“Do I need to put my jacket in it, too?” I am shaking. Not hearing what he says, I take it off and put it in. He asks me to take off my watch and put it in the box. I can keep my wedding ring and my shoes on.
Before I walk through a metal detector, he asks me to take off my belt. I fumble again.
“You can leave it on.” His voice is soft.
I swallow tears as I walk through the metal detector. He then scans me with a wand—front and back—with my arms open and out by my sides. Nothing beeps.
In Dutch-accented English, his colleague takes me through the inventory of things in my box. She asks me if I want to leave my sunglasses at this station. Confused, I look at the documents and sunglasses I am holding in my hand. “No, thank you. I can manage.”
The next step takes me through a door and back outside. I go down a small ramp and find a door. There is a lone security guard there.
“I have a two-thirty appointment.” My throat feels dry.
“Take a seat there,” he says, pointing to a row of chairs and then adds, “Don’t put your sunglasses on.” They are still in my hand.
I am surprised to see someone else sitting there. I take a seat next to a woman dressed more in keeping with the summer season, a thin folder of documents in her hand. She doesn’t look at me; her focus is straight ahead. I blink hard and swallow.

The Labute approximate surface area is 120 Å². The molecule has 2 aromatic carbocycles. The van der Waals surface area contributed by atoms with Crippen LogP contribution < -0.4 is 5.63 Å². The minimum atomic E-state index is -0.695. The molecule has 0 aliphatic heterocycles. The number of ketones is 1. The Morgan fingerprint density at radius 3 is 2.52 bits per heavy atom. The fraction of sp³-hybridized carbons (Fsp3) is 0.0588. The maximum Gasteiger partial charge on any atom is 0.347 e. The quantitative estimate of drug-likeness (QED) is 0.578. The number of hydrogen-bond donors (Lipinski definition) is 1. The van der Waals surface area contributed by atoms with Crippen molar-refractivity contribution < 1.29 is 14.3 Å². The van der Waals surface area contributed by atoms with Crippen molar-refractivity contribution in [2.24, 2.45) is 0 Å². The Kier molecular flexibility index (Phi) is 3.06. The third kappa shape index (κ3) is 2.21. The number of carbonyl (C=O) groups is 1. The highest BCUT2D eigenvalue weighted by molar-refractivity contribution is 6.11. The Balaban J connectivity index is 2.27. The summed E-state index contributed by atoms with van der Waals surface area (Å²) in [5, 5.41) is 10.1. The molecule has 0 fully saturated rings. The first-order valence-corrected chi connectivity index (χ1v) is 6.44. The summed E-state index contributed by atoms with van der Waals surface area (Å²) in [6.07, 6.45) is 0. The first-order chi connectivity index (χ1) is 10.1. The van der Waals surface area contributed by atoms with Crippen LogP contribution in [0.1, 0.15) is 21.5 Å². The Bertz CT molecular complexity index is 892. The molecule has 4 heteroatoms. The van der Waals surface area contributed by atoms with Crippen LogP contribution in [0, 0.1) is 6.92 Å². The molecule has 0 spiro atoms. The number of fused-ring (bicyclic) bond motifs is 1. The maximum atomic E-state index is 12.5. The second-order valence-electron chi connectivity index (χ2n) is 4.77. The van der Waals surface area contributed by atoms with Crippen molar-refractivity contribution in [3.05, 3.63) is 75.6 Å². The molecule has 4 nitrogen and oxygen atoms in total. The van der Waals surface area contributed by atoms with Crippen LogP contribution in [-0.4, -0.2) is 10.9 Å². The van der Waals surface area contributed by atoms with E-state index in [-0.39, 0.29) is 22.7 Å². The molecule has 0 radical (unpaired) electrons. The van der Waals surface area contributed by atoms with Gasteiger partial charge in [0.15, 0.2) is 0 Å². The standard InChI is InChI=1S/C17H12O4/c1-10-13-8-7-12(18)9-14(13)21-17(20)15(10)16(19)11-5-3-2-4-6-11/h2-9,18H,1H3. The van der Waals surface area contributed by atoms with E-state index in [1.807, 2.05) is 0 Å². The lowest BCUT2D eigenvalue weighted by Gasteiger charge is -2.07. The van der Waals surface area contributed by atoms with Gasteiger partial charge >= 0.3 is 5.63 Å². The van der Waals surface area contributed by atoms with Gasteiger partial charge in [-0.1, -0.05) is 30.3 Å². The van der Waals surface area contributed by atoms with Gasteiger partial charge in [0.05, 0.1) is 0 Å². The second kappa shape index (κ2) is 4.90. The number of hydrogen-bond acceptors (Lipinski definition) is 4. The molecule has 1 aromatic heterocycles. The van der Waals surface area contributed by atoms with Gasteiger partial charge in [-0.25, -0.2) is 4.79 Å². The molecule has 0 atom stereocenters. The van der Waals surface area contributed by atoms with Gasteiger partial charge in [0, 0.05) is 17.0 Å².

There is a man at the window talking to a white-haired official. He raises his hand, takes an oath, turns and leaves. He is smiling. I wonder if he is an “accidental American,” one of those citizens who are born in the USA to alien parents, but raised elsewhere. Their only tie to the US is their place of birth; but whether they know it or not, their obligations, for example, to file annual income tax forms, are the same as non-accidentals.
The white-haired embassy official calls a name. The woman stands and goes to the window. She is asked to sign documents, and raise her hand to “swear or affirm” that the information given is true to the best of her knowledge. From what I can hear of her accent, I can tell she is a native Swiss. In less than five minutes it is over. She isn’t smiling as she leaves. The white-haired man disappears. I realize I have just witnessed a renunciation. Two, in fact.